Monday, January 30, 2012


If my parents had a list of things I shouldn't have spent my hard earned paper round money on then arcade games where public enemy number one when I was a child. Even more so than comics and records! I could happily piss away a whole weeks wage ( back then, that was a lot) inside of an hour at any number of amusement arcades dotted around my home town. I have always believed the appeal was the fact that you believed you would never see these games on your home computer, couple that with the amount of violence and the prison-art-therapy artwork adorning most of the machines casings and you had a sure thing when it came to relieving young people of money.
I recently spent a bit of time messing around with a MAME emulator and revisiting some of these games. Suffice to say, it becomes obvious you were not designed to complete most on a single credit. A few have held up pretty well while others still hold a small corner of my memory hostage. Following my research, these are my sure fire, revisit, classic arcade cash devourers.

Cadillacs & Dinosaurs (1992)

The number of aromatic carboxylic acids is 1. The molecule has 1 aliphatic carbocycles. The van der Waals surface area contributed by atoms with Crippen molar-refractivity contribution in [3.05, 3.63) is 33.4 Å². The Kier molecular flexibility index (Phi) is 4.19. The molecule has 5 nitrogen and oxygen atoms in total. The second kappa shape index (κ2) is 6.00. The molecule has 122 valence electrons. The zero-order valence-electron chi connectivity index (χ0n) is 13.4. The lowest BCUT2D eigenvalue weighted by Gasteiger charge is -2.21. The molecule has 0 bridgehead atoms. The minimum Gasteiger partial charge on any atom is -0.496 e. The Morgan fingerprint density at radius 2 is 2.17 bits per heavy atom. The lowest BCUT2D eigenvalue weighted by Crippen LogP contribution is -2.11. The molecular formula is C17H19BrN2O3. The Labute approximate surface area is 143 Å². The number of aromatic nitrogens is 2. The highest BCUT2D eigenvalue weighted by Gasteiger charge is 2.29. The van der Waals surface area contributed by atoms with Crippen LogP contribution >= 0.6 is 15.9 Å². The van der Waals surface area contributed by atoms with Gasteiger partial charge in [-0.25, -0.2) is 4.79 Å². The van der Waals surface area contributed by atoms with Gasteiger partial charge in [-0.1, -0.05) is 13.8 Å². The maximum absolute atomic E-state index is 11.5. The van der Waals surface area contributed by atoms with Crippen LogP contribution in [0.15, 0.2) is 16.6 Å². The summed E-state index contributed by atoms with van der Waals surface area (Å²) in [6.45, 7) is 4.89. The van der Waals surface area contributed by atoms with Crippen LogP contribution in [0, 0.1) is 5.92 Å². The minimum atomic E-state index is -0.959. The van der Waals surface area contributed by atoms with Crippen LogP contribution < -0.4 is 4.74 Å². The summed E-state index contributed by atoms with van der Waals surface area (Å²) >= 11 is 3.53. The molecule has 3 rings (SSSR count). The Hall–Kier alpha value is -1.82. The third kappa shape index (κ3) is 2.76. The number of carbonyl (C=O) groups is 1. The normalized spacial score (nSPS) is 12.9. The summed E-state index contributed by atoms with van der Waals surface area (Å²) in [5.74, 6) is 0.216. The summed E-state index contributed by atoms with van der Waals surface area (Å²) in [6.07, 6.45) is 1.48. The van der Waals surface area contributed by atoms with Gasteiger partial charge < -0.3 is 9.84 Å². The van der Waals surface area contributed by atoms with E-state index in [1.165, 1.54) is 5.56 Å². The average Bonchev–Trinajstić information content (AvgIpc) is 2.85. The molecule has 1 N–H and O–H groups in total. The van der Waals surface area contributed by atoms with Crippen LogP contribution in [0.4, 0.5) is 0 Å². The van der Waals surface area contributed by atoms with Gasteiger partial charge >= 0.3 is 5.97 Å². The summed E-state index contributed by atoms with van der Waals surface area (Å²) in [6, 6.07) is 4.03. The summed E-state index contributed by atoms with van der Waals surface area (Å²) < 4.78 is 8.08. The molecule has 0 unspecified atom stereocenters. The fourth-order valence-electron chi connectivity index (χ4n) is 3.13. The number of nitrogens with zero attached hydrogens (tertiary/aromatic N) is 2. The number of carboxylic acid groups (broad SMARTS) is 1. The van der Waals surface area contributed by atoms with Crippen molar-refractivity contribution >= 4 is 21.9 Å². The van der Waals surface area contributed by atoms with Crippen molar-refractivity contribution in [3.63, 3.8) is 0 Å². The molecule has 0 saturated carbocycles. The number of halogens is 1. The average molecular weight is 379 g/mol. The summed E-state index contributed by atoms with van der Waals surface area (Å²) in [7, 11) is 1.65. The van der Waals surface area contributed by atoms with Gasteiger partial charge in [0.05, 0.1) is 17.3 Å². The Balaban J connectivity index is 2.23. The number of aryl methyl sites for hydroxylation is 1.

Cadillacs & Dinosaurs not only combined all manner of awesome things ( dinosaurs, cool cars, guns, post-apocalyptic story and girls) to appeal to a young man, but it also managed to keep me going back time after time. Despite being Mark Schultz's Xenozoic Tales bolted to the Final Fight game system, Cadillacs & Dinosaurs held my attention for years. You had guns! Final Fight didn't have those. You could kick the shit out of dinosaurs! Final Fight couldn't do that.

That's what you think dick neck.

The story had you fighting off poachers, mutants, bikers and various nasty types from messing with the balance of nature. That didn't really matter to me. The clincher was halfway through the first stage, being able to blast someone out of a window with a shotgun before punching a Rock Hopper (Raptor. None of the dinosaurs go by their real names) in the face outside in an alley! Throw in being able to smash through bikers and barrels in a car and I was sold. My pockets rapidly emptied.